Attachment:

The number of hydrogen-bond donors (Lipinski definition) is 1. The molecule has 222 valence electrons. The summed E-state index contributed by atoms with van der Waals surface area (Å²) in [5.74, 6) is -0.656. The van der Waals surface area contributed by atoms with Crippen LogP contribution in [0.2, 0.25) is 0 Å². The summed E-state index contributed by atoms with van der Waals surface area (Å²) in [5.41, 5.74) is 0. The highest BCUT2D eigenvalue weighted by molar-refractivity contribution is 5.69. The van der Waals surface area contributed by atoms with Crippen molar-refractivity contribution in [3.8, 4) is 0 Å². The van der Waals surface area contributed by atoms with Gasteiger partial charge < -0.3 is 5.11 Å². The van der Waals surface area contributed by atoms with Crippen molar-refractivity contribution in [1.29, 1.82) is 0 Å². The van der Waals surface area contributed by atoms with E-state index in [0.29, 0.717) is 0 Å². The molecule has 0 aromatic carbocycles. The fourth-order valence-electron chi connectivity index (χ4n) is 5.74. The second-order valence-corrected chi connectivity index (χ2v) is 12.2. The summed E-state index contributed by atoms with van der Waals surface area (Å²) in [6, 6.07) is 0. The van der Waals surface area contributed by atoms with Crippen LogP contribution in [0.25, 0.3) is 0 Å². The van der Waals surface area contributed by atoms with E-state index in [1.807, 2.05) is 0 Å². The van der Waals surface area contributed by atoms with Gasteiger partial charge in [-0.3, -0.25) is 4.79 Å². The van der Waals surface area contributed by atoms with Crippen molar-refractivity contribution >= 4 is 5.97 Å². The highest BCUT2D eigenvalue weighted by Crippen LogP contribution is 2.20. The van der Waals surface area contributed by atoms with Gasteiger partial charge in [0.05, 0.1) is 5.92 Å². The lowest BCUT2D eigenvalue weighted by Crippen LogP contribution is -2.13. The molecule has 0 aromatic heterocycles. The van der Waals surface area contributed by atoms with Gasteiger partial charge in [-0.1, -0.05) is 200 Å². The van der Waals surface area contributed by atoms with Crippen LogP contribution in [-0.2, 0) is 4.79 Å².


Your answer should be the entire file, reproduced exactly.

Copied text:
The number of hydrogen-bond donors (Lipinski definition) is 1. The molecule has 222 valence electrons. The summed E-state index contributed by atoms with van der Waals surface area (Å²) in [5.74, 6) is -0.656. The van der Waals surface area contributed by atoms with Crippen LogP contribution in [0.2, 0.25) is 0 Å². The summed E-state index contributed by atoms with van der Waals surface area (Å²) in [5.41, 5.74) is 0. The highest BCUT2D eigenvalue weighted by molar-refractivity contribution is 5.69. The van der Waals surface area contributed by atoms with Crippen molar-refractivity contribution in [3.8, 4) is 0 Å². The van der Waals surface area contributed by atoms with Gasteiger partial charge < -0.3 is 5.11 Å². The van der Waals surface area contributed by atoms with Crippen molar-refractivity contribution in [1.29, 1.82) is 0 Å². The van der Waals surface area contributed by atoms with E-state index in [0.29, 0.717) is 0 Å². The molecule has 0 aromatic carbocycles. The fourth-order valence-electron chi connectivity index (χ4n) is 5.74. The second-order valence-corrected chi connectivity index (χ2v) is 12.2. The summed E-state index contributed by atoms with van der Waals surface area (Å²) in [6, 6.07) is 0. The van der Waals surface area contributed by atoms with Crippen LogP contribution in [0.25, 0.3) is 0 Å². The van der Waals surface area contributed by atoms with E-state index in [1.807, 2.05) is 0 Å². The van der Waals surface area contributed by atoms with Gasteiger partial charge in [-0.3, -0.25) is 4.79 Å². The van der Waals surface area contributed by atoms with Crippen molar-refractivity contribution >= 4 is 5.97 Å². The highest BCUT2D eigenvalue weighted by Crippen LogP contribution is 2.20. The van der Waals surface area contributed by atoms with Gasteiger partial charge in [0.05, 0.1) is 5.92 Å². The lowest BCUT2D eigenvalue weighted by Crippen LogP contribution is -2.13. The molecule has 0 aromatic heterocycles. The van der Waals surface area contributed by atoms with Gasteiger partial charge in [-0.1, -0.05) is 200 Å². The van der Waals surface area contributed by atoms with Crippen LogP contribution in [-0.2, 0) is 4.79 Å².